September is childhood cancer awareness month. Canadian Blood Services and the Gold
Ribbon Campaign have partnered together to encourage families across Ontario to
rally together and donate blood, to honour childhood cancer survivors, and to remember
childhood heroes who lost their lives.
The Gold Ribbon is the international symbol for childhood cancer in every form.
Each year, 1,700 new cases of childhood cancer are diagnosed. The Gold Ribbon Campaign
was created by Londoner, Stephanie Simmons (three time brain tumour survivor) and
her family to help raise awareness of childhood cancer. The goal of the campaign
is to collect 1,700 units of blood – representing one unit of blood for each of
these young heroes. A child with cancer may need five units of blood every week.
Let's honour these children in their fight. Remember those who have lost their battle.
There are plenty of opportunities to donate blood this September. Please visit us
online at www.blood.ca or call
1 888 2 DONATE (1-888-236-6283) to book an appointment to donate today.
Young Cancer Survivor Started the Gold Ribbon Campaign
Three time brain tumour survivor, Stephanie Simmons, is one of childhood cancer's
greatest adversaries. Among her many efforts to advocate for children facing cancer,
the 18-year-old from London, Ontario—together with her mother, Renee—has created
the Gold Ribbon Campaign to raise awareness about childhood cancer and encourage
people to donate blood in honour of cancer's young victims.
The campaign began in Stephanie's own community but has since spread throughout
Southern Ontario and into Central Ontario.
Stephanie added the "Gold Ribbon" prefix to the campaign because the gold ribbon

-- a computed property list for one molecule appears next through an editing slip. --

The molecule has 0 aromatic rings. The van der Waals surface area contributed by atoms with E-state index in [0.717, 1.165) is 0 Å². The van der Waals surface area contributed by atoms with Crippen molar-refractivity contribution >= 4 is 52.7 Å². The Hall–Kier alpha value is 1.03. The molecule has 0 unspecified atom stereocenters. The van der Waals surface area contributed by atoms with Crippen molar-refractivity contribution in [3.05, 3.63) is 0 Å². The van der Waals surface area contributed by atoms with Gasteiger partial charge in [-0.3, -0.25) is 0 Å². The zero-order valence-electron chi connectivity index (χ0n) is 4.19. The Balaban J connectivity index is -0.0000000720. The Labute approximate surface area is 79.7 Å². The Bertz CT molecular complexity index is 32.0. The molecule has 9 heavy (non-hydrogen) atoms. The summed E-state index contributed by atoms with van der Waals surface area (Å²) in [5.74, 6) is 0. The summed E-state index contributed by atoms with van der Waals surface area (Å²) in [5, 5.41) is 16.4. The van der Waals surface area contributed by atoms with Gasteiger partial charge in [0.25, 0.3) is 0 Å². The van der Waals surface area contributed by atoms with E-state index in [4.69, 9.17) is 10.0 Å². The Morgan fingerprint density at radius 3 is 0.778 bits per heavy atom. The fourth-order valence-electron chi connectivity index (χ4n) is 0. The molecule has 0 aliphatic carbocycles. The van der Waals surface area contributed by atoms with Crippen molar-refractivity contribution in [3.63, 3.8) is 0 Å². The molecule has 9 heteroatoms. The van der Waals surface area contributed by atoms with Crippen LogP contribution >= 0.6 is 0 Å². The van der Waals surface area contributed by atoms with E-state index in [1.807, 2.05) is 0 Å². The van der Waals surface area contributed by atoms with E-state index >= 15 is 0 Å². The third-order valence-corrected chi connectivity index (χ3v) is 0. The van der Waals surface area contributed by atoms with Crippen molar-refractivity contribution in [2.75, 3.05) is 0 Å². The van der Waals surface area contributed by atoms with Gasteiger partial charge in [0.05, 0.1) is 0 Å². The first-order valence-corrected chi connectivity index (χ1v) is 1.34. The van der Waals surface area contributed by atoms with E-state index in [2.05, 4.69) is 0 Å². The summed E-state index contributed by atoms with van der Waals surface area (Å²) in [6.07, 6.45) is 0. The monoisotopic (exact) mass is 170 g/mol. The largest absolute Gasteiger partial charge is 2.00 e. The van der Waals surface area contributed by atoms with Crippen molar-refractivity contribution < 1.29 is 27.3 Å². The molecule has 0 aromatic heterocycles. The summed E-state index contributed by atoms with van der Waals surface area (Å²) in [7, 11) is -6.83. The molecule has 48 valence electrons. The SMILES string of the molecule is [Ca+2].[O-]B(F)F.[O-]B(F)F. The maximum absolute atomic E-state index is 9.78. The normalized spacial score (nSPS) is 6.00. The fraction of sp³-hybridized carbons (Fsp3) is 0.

is the international symbol for childhood cancer in every form. Each year, 1,700
new cases of childhood cancer are diagnosed in Canada alone.
By her 18th birthday in 2012, Stephanie had spent half her young life trying to
deal with the cancer and overcome the disabilities left her by numerous brain surgeries.
Stephanie's diagnosis came in 2004, when she had become so ill that even attending
school was out of the question. Doctors had discovered a kiwi-sized tumour in Stephanie's
brain. After a 20-hour surgery, Stephanie had to learn to do everything all over
again - eat, walk, talk. Then one year after the surgery, doctors had found another
growth in her brain, which required chemotherapy.
Although Stephanie is now tumour-free, she risks post-tumour leukemia from the many
harsh treatments her body has had to endure. She goes for blood tests every six
months to keep the risk in check.
She has received the maximum dose of radiation for her lifetime. The radiation that
she has received has fried the tissue at the back of her throat and from this there
is no recovery. During the time that she was receiving chemo, Stephanie would often
bleed from her mouth. Her mother says that they were all grateful to platelet donors,
because those units would help ease her daughter's suffering.
Stephanie created the Gold Ribbon Campaign in 2006. For her significant contributions,
she's been recognized: In 2011, she received the Ontario Junior Citizen of the Year
Award. In 2012, she became recipient of the Queen's Diamond Jubilee Medal.
For more information about the Gold Ribbon Campaign, visit their Facebook page at:
To dedicate your blood donation to the Gold Ribbon Campaign visit www.blood.ca/joinpartnersforlife
and join as a member by using partner ID # GOLD01312l. This will ensure your donation
will be counted toward the campaigns' total goal.